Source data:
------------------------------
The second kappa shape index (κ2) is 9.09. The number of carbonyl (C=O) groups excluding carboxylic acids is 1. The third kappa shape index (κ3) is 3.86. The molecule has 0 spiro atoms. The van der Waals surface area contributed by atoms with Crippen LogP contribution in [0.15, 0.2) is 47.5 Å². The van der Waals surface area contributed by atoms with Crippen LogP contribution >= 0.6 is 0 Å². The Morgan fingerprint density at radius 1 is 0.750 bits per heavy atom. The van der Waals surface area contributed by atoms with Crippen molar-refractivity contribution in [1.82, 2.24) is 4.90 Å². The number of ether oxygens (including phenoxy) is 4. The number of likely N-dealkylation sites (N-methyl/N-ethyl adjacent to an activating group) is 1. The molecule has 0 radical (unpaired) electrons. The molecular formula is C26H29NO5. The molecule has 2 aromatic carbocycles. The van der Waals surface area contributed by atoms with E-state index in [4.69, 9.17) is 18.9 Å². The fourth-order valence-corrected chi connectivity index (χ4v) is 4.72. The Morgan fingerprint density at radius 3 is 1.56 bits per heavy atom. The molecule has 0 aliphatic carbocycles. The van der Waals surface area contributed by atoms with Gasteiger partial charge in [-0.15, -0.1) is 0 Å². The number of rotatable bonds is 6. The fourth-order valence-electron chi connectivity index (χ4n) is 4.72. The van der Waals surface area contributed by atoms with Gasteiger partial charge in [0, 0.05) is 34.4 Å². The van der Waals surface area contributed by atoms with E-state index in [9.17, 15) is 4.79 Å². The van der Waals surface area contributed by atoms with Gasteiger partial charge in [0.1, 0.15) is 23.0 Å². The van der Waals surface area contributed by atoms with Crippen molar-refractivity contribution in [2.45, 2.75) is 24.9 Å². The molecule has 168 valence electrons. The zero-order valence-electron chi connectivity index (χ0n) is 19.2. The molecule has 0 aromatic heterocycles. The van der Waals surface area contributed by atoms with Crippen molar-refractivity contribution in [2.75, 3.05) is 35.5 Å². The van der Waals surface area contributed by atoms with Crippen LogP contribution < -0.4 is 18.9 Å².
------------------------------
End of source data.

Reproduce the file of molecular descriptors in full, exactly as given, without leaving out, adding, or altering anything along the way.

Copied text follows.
The second kappa shape index (κ2) is 9.09. The number of carbonyl (C=O) groups excluding carboxylic acids is 1. The third kappa shape index (κ3) is 3.86. The molecule has 0 spiro atoms. The van der Waals surface area contributed by atoms with Crippen LogP contribution in [0.15, 0.2) is 47.5 Å². The van der Waals surface area contributed by atoms with Crippen LogP contribution >= 0.6 is 0 Å². The Morgan fingerprint density at radius 1 is 0.750 bits per heavy atom. The van der Waals surface area contributed by atoms with Crippen molar-refractivity contribution in [1.82, 2.24) is 4.90 Å². The number of ether oxygens (including phenoxy) is 4. The number of likely N-dealkylation sites (N-methyl/N-ethyl adjacent to an activating group) is 1. The molecule has 0 radical (unpaired) electrons. The molecular formula is C26H29NO5. The molecule has 2 aromatic carbocycles. The van der Waals surface area contributed by atoms with E-state index in [4.69, 9.17) is 18.9 Å². The fourth-order valence-corrected chi connectivity index (χ4v) is 4.72. The Morgan fingerprint density at radius 3 is 1.56 bits per heavy atom. The molecule has 0 aliphatic carbocycles. The van der Waals surface area contributed by atoms with Gasteiger partial charge in [-0.15, -0.1) is 0 Å². The number of rotatable bonds is 6. The fourth-order valence-electron chi connectivity index (χ4n) is 4.72. The van der Waals surface area contributed by atoms with Gasteiger partial charge in [0, 0.05) is 34.4 Å². The van der Waals surface area contributed by atoms with E-state index in [9.17, 15) is 4.79 Å². The van der Waals surface area contributed by atoms with Gasteiger partial charge in [0.1, 0.15) is 23.0 Å². The van der Waals surface area contributed by atoms with Crippen molar-refractivity contribution in [2.45, 2.75) is 24.9 Å². The molecule has 168 valence electrons. The zero-order valence-electron chi connectivity index (χ0n) is 19.2. The molecule has 0 aromatic heterocycles. The van der Waals surface area contributed by atoms with Crippen molar-refractivity contribution in [2.75, 3.05) is 35.5 Å². The van der Waals surface area contributed by atoms with Crippen LogP contribution < -0.4 is 18.9 Å².